Anonymous said...

ok one last go on the language issue - how can anyone say it's not totally hypocritical behaviour. If Yushchenko was asked what language he would like to see the children of the Ukraine educated in what would be his answer? English? Russian? Don't care? surely he'd say Ukrainian. So what about your children. oh that's different?
the one who knows - I guess Swiss German say has been transmitted for years through the family but it's only an oral language. As for a written language that you hope will also be used for everything in country and produce literatue as well I don't see how you can do it only in the family because you never learn a language, grammar and the range of vocabulary that you do at school. For that reason also, if, unlike the diplomats kids who aren't going to stay in Ukraine the Pres's kids are then I'm not sure she (I'm sure its her decision) is doing them any favours by not having them learn in the country's language and I'm an english speaker in a country with some parochial language but I'd never send my kids to a school not in the local language.

Anonymous said...

In the news again

Хто живе на “президентській дачі” у Карпатах?
title of article is -
Who lives in the 'President's dacha' in the Carpathian mtns?


Taras said...


The language issue in and of itself is of secondary relevance to this story.

I assume that Yushchenko's younger kids are multilingual. Their mother is a native speaker of English and Ukrainian. Their father is a native speaker of Ukrainian who speaks Russian equally well.

I do agree that multilingualism does not work everwhere and for everyone. Not all are capable of learning several languages from different families. And not all families can afford such education for their kids. But the earlier in life a person starts learning a language, the better they will learn it. That said, I believe that Ukrainian should remain the only official language in Ukraine.

Yushchenko’s kids do speak Ukrainian and will speak Ukrainian. And so will I. Speaking English does not mean strangling Ukrainian.

One last thing, we don't say the Ukraine. We Ukrainians consider the imperial usage and thus an insult. So, ever since Ukraine became independent, we say Ukraine.


That’s a very nice dacha and a very old story. We all know that the President has many friends and, as the saying goes, “True friends stab you in the front.”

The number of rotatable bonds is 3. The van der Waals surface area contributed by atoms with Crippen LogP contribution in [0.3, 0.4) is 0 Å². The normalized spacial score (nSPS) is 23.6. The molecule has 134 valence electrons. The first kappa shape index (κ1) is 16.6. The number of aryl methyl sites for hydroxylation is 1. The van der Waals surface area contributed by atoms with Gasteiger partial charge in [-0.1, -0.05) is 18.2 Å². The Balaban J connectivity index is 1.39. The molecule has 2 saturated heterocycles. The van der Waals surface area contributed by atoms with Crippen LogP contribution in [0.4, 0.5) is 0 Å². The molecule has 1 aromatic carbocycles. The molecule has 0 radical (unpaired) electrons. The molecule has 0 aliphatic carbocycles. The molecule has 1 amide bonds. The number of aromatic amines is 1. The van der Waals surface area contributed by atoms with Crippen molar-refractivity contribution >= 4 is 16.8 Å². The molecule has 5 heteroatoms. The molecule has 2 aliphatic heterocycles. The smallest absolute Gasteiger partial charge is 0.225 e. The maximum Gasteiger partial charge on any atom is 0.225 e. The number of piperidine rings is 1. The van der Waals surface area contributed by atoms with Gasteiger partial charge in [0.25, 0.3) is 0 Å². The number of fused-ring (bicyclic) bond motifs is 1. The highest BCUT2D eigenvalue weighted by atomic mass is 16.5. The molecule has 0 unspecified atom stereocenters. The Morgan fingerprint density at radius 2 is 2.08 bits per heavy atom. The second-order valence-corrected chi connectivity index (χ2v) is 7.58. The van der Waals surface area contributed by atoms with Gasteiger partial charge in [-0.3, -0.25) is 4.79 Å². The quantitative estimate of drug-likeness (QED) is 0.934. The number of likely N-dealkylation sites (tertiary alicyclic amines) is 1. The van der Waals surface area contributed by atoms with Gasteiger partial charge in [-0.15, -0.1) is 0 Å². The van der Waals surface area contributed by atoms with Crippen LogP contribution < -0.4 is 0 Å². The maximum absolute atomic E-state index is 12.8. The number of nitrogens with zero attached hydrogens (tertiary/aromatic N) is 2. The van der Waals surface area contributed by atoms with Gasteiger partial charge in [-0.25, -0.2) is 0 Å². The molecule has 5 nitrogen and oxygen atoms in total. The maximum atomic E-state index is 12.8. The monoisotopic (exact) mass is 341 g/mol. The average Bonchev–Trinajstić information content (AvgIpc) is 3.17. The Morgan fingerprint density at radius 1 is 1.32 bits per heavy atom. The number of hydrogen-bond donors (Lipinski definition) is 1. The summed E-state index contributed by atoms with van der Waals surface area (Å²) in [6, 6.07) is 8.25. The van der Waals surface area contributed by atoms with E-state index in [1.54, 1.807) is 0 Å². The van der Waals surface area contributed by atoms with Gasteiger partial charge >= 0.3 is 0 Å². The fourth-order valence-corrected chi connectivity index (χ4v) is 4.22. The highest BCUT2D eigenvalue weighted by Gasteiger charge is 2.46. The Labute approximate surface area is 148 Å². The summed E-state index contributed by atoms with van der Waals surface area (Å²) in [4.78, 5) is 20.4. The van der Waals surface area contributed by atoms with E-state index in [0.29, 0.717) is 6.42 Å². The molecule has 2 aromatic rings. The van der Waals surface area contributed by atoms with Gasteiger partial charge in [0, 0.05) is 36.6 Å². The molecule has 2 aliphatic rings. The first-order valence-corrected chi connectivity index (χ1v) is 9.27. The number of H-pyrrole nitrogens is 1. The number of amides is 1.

Anonymous said...

but as far as multi-linguilism goes she seems to have enough spare change to give her kids tuition in English, Russian, French, Ballet and anything else she chooses out of school but in public, for deceny's sake she should demonstrate her belief in the Ukranian language and not show it as suitable for educating the native peasantry only. Differentiation between elites and the rest through language harks back to the use of Latin in England or French in tsarist Russia.

billy idol said...

i agree with The One Who Knows. He is, obviously enough, the only one of u who understands the situation. The rest of the issue isnt the problem of PSI- but with you not being able to accept modern ways of education.

Taras said...

Modern ways of education should be ethical.

KT said...

The One Who Knows - sup fellow PSIer?

I agree with the whole "language is besides the point" issue here. Yushenko has the right to act as both president and father, so we shouldn't be judging his political beliefs based on his parental actions - he can send his kids to wherever he wishes.

Half the things all of you read are completely made up. The news becomes more and more bizarre each time they falsely copy the story. The assignment is completely harmless and even necessary - and its been used for years already.

The newspapers have a thing for making an elephant out of a mouse.